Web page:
Hail to the King, baby
The Xterra was marketed as the Generation X adventure-mobile. It was named after the Nissan sponsored off-road triathlon race, however, it also filled the mid-sized SUV market for Nissan. This meant that, along with those who want to strap a kayak to the roof of their Xterra, there was also that person who just needed a small SUV that was good at driving through the snow. Now, in the off road community, the Xterra assumed the role as the Nissan Pathfinder’s replacement for the off road world. The 1990’s Pathfinder was a strong, very capable SUV off the paved street, but by the 2000’s it gained weight and was going the way of many older SUVs by becoming a grocery getter and sports practice car; now it is basically a minivan. The aftermarket took off with the Xterra and though it’s not at the Jeep level, its’ performance market is very healthy in off road modifications and trail gear.
Nothing like a little bit of dirt on a new car
But how does it handle the off road in stock form? Now, taking the Xterra to the OHV park in stock form as I did soon after I purchased it, raised a lot of eyebrows in the more “hardcore” crowd who were towing trail rigs to the park. A buddy who happened to be at the park as well, pulled up next to me to point out “are you really going driving here with that??” Now, having near a decade of driving off road in various Jeeps and vehicles, I had a good judge of the capabilities and limits of the Xterra, and though I may have taken his comment personally, it was probably more along the lines of “that’s a new car” rather than a slight at the fact that it was an Xterra. Needless to say, I did get stuck. I underestimated what looked like a shallow creek crossing that turned out to be nothing but a foot and a half deep of mud. But the rest of the day was no problem for this mountain goat. At the end of the day I had the three other Jeeps and a Tacoma TRD impressed with how the stock Xterra kept up.
Less than a month and a half after my purchase of the Xterra, Nissan announced that it would no longer make the Xterra after the 2015 year, meaning that the Xterra went the way of the Toyota FJ, which ceased to exist after 2014. Leaving Jeep as the only reigning champ for the classic definition of body-on-frame off road SUV. With the loss of these two models, it definitely showed the end of an era. Now a lot of people may agree that this “era” being referenced is that of the gas guzzling “true SUV,” but I think it is more than that. I think it’s the sign that what we think of as automobiles are changing. Most of the fingers point towards fuel economy being the killer. Government mandated restrictions and sales figures in the cost-benefit analysts for these types of vehicles are no longer a viable product for the companies who manufacture them. A lot of people will get up in arms saying that they shouldn’t have killed them off, that the company neglected marketing the vehicle as well as giving it simple tech upgrades to keep it competitive and I believe that is true. However, the writing on the wall stating that the SUV market was changing, had started many years ago. Sales figures started strong when these vehicles came out, but over the years they slowly dwindled down despite face lifts and new body styles. The market has been going the way of Europe: consumers want smaller, efficient cars with amenities and features. Cars aren’t that much of a utility, or transportation, as they are an accessory to the owner nowadays. You can see it in advertisements where the biggest print is what type of “infotainment” the car has. Another indicator I noticed was when I looked at some cars and SUVs recently for my wife, and all I saw were CVTs as the sole transmission option across the board for most manufacturers. That was something that shocked me; that I was finding it difficult to locate any reasonable priced car with a “normal” automatic transmission. The death of the manual has been a long time coming as we all know, but to see automatics disappear so quickly definitely means times have definitely changed in the automotive landscape.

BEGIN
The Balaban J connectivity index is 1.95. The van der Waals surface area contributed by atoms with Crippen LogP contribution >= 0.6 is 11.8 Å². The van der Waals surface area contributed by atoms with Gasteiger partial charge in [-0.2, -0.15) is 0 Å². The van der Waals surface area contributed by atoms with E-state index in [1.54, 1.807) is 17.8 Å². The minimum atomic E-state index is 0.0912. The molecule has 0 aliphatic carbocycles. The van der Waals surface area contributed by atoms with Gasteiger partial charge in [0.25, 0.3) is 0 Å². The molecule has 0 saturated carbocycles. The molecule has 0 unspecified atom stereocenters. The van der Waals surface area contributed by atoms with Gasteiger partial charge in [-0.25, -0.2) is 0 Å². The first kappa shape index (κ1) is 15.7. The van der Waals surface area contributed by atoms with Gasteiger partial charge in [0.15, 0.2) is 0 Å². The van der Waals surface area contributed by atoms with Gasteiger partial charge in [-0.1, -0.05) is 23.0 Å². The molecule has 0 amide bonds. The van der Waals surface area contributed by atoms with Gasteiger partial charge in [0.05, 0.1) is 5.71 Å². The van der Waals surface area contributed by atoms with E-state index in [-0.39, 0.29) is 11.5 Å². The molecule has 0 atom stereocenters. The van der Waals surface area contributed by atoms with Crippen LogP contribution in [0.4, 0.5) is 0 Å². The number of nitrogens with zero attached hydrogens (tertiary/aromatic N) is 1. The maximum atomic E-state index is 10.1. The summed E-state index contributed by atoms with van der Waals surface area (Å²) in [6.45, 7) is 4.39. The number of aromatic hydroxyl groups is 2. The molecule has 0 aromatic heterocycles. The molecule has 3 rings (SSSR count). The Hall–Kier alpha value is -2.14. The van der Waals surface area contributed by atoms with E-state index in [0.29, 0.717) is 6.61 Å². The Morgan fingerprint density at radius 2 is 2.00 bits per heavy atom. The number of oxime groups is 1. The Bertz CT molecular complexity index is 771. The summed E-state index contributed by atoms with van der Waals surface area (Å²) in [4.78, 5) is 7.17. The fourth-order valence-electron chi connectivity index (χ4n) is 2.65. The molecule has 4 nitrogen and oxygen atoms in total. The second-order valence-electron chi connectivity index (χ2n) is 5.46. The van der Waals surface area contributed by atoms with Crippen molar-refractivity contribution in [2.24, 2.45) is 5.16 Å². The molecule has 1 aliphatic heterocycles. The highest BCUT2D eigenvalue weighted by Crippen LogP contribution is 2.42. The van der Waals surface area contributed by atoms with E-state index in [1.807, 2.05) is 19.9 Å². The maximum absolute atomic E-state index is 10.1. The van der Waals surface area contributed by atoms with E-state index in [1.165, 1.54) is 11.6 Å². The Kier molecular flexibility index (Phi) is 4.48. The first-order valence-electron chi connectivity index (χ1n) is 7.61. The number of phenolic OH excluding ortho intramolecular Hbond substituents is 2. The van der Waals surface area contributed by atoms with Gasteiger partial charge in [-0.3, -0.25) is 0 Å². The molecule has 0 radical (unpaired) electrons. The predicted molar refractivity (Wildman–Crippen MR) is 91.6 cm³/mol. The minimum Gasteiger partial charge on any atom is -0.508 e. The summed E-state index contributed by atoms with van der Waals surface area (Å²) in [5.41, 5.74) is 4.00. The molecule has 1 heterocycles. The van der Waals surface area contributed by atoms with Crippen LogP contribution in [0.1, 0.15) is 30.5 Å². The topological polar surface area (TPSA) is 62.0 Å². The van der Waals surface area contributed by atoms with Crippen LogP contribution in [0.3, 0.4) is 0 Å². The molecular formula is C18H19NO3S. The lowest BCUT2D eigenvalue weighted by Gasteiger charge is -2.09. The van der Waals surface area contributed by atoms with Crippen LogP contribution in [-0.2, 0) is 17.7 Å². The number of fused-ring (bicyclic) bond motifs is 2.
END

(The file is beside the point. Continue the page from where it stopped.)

Still keeping up without a problem
So the Xterra goes the way of the dinosaur and the vehicles before it. False rumors pop up that Nissan will bring back the model, but I don’t foresee that happening. And if they did bring it back, it would be in name only, similar to that of the old Jeep Cherokee in comparison to the new one. I feel lucky I grabbed one before the model’s final demise and I have a huge sense of pride in owning one of the last big engine, manual transmission SUVs to be produce for the foreseeable future.
14,000 feet at Mosquito Pass
But who is to say this is the last we will see of these robust beasts. Henry did just toss his hat into the ring…